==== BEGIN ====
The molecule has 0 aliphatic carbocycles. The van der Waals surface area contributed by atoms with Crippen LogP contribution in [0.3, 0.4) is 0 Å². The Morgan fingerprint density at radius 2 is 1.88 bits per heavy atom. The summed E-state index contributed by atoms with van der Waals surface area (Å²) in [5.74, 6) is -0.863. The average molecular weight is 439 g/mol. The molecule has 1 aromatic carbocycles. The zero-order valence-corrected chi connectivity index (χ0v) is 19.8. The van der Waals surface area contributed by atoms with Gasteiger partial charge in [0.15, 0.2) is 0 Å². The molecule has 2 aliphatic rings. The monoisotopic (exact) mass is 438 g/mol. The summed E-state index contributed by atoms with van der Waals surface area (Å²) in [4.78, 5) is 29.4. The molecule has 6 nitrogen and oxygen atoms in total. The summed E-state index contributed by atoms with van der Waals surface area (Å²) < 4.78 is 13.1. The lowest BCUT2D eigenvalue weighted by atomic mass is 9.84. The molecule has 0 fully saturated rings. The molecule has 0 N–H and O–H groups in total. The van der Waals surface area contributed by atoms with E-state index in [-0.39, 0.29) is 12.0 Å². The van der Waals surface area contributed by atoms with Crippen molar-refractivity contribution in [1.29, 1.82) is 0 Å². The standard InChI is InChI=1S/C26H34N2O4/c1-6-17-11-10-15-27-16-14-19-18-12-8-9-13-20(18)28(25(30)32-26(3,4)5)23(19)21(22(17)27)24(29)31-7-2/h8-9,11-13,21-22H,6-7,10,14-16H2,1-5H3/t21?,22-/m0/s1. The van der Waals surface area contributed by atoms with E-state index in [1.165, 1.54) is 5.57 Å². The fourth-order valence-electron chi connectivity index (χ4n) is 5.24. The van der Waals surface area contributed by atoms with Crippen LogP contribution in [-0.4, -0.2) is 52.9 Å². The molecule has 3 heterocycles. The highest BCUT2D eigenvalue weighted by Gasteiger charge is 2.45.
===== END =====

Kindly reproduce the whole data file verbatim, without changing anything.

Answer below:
The molecule has 0 aliphatic carbocycles. The van der Waals surface area contributed by atoms with Crippen LogP contribution in [0.3, 0.4) is 0 Å². The Morgan fingerprint density at radius 2 is 1.88 bits per heavy atom. The summed E-state index contributed by atoms with van der Waals surface area (Å²) in [5.74, 6) is -0.863. The average molecular weight is 439 g/mol. The molecule has 1 aromatic carbocycles. The zero-order valence-corrected chi connectivity index (χ0v) is 19.8. The van der Waals surface area contributed by atoms with Gasteiger partial charge in [0.15, 0.2) is 0 Å². The molecule has 2 aliphatic rings. The monoisotopic (exact) mass is 438 g/mol. The summed E-state index contributed by atoms with van der Waals surface area (Å²) in [4.78, 5) is 29.4. The molecule has 6 nitrogen and oxygen atoms in total. The summed E-state index contributed by atoms with van der Waals surface area (Å²) < 4.78 is 13.1. The lowest BCUT2D eigenvalue weighted by atomic mass is 9.84. The molecule has 0 fully saturated rings. The molecule has 0 N–H and O–H groups in total. The van der Waals surface area contributed by atoms with E-state index in [-0.39, 0.29) is 12.0 Å². The van der Waals surface area contributed by atoms with Crippen molar-refractivity contribution in [1.29, 1.82) is 0 Å². The standard InChI is InChI=1S/C26H34N2O4/c1-6-17-11-10-15-27-16-14-19-18-12-8-9-13-20(18)28(25(30)32-26(3,4)5)23(19)21(22(17)27)24(29)31-7-2/h8-9,11-13,21-22H,6-7,10,14-16H2,1-5H3/t21?,22-/m0/s1. The van der Waals surface area contributed by atoms with E-state index in [1.165, 1.54) is 5.57 Å². The fourth-order valence-electron chi connectivity index (χ4n) is 5.24. The van der Waals surface area contributed by atoms with Crippen LogP contribution in [-0.4, -0.2) is 52.9 Å². The molecule has 3 heterocycles. The highest BCUT2D eigenvalue weighted by Gasteiger charge is 2.45.